Olympic great Mo Farah expressed relief Wednesday after receiving fulsome backing from the UK government despite his admission that he was illegally trafficked into Britain as a child.
The revelation in a new BBC documentary could have raised questions about Farah’s UK citizenship, but the interior ministry said it was taking no action.
A spokesman for Prime Minister Boris Johnson said: “He is a sporting hero, he is an inspiration to people across the country.
“It is a shocking reminder of the horrors that people face when they are trafficked. And we must continue to clamp down on these criminals who take advantage of vulnerable people.”
The 39-year-old distance runner, one of Britain’s best-loved and most successful athletes, revealed his real name is Hussein Abdi Kahin, and he was forced to work in domestic servitude after entering the country aged eight or nine.
London’s Metropolitan Police said it was “assessing” the allegation that Farah was trafficked, after his mother sent him away to escape civil war in their native Somalia.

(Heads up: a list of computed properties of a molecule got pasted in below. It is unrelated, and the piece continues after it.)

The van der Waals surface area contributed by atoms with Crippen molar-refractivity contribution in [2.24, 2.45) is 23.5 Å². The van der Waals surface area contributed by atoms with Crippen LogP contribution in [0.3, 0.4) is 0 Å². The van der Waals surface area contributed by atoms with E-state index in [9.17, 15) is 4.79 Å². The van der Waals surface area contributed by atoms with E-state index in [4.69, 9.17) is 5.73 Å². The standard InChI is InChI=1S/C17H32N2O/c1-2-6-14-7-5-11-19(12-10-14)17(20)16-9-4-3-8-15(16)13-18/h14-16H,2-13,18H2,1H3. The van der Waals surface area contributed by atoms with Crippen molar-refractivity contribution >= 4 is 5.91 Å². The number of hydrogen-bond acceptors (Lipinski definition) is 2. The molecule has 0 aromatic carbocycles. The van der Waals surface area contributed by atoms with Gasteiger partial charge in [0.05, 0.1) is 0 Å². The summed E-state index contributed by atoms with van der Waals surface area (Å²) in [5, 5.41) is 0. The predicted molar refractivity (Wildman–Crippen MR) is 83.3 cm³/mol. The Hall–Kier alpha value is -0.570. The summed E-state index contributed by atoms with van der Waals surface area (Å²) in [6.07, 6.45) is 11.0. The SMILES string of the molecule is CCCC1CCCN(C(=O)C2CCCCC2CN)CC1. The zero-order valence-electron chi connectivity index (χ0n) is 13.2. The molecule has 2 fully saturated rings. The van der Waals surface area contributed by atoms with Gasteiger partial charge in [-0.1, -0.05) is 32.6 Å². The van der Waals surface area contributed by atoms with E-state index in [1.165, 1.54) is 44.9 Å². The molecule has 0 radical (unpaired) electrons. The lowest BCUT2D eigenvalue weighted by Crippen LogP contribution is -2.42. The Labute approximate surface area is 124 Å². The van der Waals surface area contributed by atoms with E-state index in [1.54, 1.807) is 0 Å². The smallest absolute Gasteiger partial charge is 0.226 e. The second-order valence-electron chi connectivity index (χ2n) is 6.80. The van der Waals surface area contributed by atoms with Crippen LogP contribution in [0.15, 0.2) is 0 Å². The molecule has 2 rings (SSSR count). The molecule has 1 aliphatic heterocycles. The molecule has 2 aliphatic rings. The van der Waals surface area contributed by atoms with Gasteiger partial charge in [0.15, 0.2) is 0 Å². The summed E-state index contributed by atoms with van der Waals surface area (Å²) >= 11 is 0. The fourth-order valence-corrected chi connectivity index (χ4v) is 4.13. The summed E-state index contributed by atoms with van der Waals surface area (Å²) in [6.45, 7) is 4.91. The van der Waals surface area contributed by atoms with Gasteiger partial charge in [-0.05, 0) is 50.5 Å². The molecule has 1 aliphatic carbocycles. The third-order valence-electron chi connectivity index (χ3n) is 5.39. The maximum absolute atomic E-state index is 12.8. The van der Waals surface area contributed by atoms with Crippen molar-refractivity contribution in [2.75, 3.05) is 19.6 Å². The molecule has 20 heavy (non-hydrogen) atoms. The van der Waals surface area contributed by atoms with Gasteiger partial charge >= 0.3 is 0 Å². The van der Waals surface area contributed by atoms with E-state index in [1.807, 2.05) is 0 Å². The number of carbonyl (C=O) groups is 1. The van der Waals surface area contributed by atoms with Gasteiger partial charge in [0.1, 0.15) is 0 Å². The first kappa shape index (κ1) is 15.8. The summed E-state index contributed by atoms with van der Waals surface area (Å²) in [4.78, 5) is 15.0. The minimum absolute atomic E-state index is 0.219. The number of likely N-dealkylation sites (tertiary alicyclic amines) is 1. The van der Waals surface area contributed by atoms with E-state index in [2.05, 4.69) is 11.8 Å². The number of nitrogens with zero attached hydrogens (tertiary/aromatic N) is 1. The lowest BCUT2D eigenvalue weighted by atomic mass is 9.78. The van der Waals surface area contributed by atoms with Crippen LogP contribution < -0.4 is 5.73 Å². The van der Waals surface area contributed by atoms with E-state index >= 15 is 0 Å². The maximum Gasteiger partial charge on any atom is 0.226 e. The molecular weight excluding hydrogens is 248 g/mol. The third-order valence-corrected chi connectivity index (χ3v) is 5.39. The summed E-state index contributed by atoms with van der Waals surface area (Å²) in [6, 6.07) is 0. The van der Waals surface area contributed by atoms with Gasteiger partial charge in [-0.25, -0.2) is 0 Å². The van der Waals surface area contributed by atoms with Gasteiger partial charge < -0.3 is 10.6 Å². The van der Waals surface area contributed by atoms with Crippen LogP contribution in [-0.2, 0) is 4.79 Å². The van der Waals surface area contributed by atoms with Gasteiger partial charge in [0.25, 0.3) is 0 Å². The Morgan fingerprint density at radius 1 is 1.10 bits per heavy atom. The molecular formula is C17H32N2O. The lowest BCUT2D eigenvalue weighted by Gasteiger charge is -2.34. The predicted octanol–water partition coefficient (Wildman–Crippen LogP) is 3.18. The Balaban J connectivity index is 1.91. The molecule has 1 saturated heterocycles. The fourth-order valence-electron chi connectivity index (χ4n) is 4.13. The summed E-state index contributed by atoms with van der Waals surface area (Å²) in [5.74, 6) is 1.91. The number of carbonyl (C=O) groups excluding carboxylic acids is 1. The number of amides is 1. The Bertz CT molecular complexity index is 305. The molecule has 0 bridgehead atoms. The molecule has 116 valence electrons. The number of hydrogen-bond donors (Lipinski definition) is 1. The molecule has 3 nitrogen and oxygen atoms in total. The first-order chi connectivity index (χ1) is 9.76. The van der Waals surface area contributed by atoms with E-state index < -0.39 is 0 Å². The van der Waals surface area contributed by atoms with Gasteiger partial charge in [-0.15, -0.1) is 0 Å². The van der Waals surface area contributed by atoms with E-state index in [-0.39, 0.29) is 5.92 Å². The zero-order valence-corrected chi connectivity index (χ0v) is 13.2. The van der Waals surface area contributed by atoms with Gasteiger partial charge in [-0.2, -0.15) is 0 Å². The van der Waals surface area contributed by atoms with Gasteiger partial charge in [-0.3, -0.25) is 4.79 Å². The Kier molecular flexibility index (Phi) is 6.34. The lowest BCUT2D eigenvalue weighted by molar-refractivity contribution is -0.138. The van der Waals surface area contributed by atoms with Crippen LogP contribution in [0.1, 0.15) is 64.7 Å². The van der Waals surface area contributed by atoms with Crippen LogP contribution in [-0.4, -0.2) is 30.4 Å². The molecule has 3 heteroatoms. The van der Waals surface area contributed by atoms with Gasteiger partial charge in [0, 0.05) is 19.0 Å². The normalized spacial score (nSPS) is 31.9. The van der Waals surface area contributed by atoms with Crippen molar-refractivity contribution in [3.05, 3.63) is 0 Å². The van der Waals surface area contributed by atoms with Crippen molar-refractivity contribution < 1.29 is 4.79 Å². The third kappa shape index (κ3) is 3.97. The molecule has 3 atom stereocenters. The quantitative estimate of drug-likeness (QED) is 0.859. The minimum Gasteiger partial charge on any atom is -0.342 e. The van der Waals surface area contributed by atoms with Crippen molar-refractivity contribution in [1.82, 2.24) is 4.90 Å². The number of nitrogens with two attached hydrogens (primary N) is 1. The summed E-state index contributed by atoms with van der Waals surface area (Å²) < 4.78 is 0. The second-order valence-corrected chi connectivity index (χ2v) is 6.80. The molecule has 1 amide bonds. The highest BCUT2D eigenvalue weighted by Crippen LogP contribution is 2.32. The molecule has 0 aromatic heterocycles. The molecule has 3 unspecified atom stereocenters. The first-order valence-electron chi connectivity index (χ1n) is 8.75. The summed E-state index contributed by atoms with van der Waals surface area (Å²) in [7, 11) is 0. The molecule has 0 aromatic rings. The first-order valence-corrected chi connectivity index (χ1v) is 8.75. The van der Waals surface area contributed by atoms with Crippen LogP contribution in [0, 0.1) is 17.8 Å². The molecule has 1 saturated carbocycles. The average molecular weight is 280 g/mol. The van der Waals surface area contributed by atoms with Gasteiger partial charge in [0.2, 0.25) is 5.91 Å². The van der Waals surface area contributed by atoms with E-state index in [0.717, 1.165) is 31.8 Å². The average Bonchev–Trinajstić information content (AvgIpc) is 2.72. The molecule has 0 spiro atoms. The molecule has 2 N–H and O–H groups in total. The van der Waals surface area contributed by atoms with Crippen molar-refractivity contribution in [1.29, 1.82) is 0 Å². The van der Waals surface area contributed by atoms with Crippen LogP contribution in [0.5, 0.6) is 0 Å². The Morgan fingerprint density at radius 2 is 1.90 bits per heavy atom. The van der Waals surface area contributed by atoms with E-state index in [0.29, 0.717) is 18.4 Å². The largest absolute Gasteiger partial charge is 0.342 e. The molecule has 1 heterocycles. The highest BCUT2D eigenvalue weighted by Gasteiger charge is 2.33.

Asked in a follow-up interview on BBC radio how he felt about the government’s response, Farah said: “I feel relieved: this is my country.
“No child wants to be in that situation. I had that choice made for me,” he said.
“And I’m just grateful (for) every chance I got in Britain and… proud to represent my country the way I did, because that’s all I could do, in my control. I had no control when I was younger.”
Farah was later helped to obtain UK citizenship by his physical education teacher at school, Alan Watkinson, while still using the assumed name Mohamed Farah given to him by a woman who trafficked him to Britain.
“I don’t think Alan did anything wrong there,” the athlete told BBC radio.
“Alan did go to social services. We did report it, we did tell them exactly what was my name… So we went through the right channels, but I don’t know why nothing was ever done,” he said.
Rather than moving to the UK as a refugee from Somalia with his mother and two of his brothers to join his IT consultant father as previously claimed, Farah said he came from Djibouti with the woman he had never met, and then made to look after another family’s children.
In fact, he said, his father was killed in civil unrest in Somalia when Farah was aged four and his mother, Aisha, and two brothers live in the breakaway state of Somaliland.
He was encouraged to speak out now by his wife and children, after burying the truth for decades.
“I honestly don’t want to be talking about it because I told myself I would never talk about it. I’m gonna lock it up,” he said.
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